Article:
no declared Dirty War existed in Canada at the time when adoptions
were approved without a second glance, the point remains
that first mothers in this country were treated to similar inhumane
treatment as that which was later practiced in Argentina. My
own first mother and many thousands before and after, were deemed
at face value to be unworthy and unfit. Hundreds of young Argentine
women were branded and labelled as unfit communists who were
stripped of all parental rights. If we examine the legal codes
that were in place during the 1950s and 1960s the stigma which
was attached to single mothers is evident. They were subjected
to disapproval and shame by a patriarchal society which stripped
them of their most fundamental human rights. Apologists for
the adoption industry cannot argue that these women gave informed
consent to the relinquishment of their infants when no legal
counsel was available to them as was the case in my own custody
transfer in 1958.
secrecy provisions are predicated on the assertion that first
mothers demand secrecy and privacy rights. How are we to make
sense of this current justification of secrecy laws when the
human rights of those first mothers were systematically violated
by the same governments who now purportedly act as their protectors?
human rights abuses to which first mothers were subjected have
now been reproduced in the odious secrecy provisions which now
impact the second generation.
adult adoptees are seeking information on the first mothers
whose human rights were blatanly violated. Proponents of secrecy
have characterized as deviant the most human of inquiries--the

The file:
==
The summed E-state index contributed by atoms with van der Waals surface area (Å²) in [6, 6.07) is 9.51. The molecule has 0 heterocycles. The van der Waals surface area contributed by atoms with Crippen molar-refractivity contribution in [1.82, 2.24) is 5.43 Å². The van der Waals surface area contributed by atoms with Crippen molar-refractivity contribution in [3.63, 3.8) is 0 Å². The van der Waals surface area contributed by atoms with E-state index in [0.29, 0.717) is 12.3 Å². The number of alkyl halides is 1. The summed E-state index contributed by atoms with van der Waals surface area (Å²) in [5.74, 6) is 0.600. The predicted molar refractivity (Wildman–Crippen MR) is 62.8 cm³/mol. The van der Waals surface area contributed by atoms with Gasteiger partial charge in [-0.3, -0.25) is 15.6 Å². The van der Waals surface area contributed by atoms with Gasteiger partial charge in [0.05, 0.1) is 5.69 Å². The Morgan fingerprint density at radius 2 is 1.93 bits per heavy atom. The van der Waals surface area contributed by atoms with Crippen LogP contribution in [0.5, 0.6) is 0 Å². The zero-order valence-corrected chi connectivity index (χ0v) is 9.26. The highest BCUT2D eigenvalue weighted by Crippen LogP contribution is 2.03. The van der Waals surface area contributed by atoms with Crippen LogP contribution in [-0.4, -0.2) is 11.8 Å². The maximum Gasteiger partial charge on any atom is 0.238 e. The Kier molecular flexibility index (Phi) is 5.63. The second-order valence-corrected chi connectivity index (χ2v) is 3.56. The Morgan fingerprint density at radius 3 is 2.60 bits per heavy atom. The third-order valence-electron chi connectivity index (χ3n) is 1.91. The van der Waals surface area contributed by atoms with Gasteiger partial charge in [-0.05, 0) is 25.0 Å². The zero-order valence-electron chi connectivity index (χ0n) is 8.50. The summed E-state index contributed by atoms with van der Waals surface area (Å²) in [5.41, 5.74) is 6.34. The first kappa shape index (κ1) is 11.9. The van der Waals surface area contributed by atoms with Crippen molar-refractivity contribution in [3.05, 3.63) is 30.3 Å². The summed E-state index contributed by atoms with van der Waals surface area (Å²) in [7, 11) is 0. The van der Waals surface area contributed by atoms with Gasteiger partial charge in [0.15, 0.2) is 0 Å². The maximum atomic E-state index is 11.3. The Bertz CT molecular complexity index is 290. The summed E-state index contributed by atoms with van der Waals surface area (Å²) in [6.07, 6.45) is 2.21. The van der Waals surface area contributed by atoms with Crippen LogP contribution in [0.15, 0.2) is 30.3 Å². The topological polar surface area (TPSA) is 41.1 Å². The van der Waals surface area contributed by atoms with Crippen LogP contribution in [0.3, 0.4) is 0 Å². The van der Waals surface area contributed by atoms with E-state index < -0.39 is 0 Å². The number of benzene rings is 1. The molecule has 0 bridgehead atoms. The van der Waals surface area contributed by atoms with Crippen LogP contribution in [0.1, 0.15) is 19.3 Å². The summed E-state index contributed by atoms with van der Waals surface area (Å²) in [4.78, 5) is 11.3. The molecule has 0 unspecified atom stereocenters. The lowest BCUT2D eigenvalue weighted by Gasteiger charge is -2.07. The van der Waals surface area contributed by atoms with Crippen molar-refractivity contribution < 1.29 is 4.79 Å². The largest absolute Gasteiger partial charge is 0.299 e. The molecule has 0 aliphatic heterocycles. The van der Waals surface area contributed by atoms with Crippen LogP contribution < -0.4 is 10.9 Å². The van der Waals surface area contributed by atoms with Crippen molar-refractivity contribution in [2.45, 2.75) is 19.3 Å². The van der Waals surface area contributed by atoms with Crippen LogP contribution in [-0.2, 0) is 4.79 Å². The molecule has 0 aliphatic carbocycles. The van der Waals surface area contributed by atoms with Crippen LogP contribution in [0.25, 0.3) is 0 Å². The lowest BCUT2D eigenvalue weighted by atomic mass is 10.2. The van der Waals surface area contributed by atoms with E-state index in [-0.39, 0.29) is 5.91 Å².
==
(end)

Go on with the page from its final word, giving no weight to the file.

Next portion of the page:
search to know who we are and from where we came. We are told
by proponents of secrecy that we are maladjusted, that no one
wanted us in the first place, that the system was functioning
in good faith and that our best interests were the paramount
consideration in our placement. In other words, adult adoptees
are now branded, labelled and stigmatized in much the same way
that first mothers were in the generation that preceded us.
court records are sealed and 'compelling reasons' must be proven
before a Court will reluctantly allow an adoptee access to his
or her own adoption files. This standard applies across the
board, even in circumstances where the first mother and adopting
parents are dead. This is not indicative of a system that has
'the best interests of the child' as its overriding concern.
This level of extraordinary secrecy is indicative of corruption
at the deepest and most far reaching levels. It is axiomatic
that pervasive secrecy protects special interests. The special
interests who are being served by the all- pervasive secrecy
codified in provincial adoption laws are those of the broker,
the lawyers, the religious orders and the judiciary, all of
whom conspired to commit human rights abuses against first mothers
a generation ago and are replicated today against the offspring
of those women who are presently being denied the human rights
that non-adopted persons take for granted.
E. MacDonald. All rights reserved
Mary's Site: Prince
Edward Island Adoption Abuses